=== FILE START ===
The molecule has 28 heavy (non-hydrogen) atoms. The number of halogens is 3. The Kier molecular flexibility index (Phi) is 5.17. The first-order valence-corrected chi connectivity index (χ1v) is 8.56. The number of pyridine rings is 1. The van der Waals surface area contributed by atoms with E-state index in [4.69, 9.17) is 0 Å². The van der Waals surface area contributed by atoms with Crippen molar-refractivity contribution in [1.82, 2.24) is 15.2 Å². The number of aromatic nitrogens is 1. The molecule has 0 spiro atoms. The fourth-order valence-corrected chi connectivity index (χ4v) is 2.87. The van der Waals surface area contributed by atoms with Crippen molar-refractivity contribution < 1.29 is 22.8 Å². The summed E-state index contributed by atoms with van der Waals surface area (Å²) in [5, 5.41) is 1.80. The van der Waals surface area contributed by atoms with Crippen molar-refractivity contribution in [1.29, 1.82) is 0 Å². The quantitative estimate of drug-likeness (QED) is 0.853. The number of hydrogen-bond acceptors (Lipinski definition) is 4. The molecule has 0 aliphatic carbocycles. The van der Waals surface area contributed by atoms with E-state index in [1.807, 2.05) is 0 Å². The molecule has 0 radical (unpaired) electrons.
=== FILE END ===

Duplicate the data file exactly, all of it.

The molecule has 28 heavy (non-hydrogen) atoms. The number of halogens is 3. The Kier molecular flexibility index (Phi) is 5.17. The first-order valence-corrected chi connectivity index (χ1v) is 8.56. The number of pyridine rings is 1. The van der Waals surface area contributed by atoms with E-state index in [4.69, 9.17) is 0 Å². The van der Waals surface area contributed by atoms with Crippen molar-refractivity contribution in [1.82, 2.24) is 15.2 Å². The number of aromatic nitrogens is 1. The molecule has 0 spiro atoms. The fourth-order valence-corrected chi connectivity index (χ4v) is 2.87. The van der Waals surface area contributed by atoms with Crippen molar-refractivity contribution < 1.29 is 22.8 Å². The summed E-state index contributed by atoms with van der Waals surface area (Å²) in [5, 5.41) is 1.80. The van der Waals surface area contributed by atoms with Crippen molar-refractivity contribution in [1.29, 1.82) is 0 Å². The quantitative estimate of drug-likeness (QED) is 0.853. The number of hydrogen-bond acceptors (Lipinski definition) is 4. The molecule has 0 aliphatic carbocycles. The van der Waals surface area contributed by atoms with E-state index in [1.807, 2.05) is 0 Å². The molecule has 0 radical (unpaired) electrons.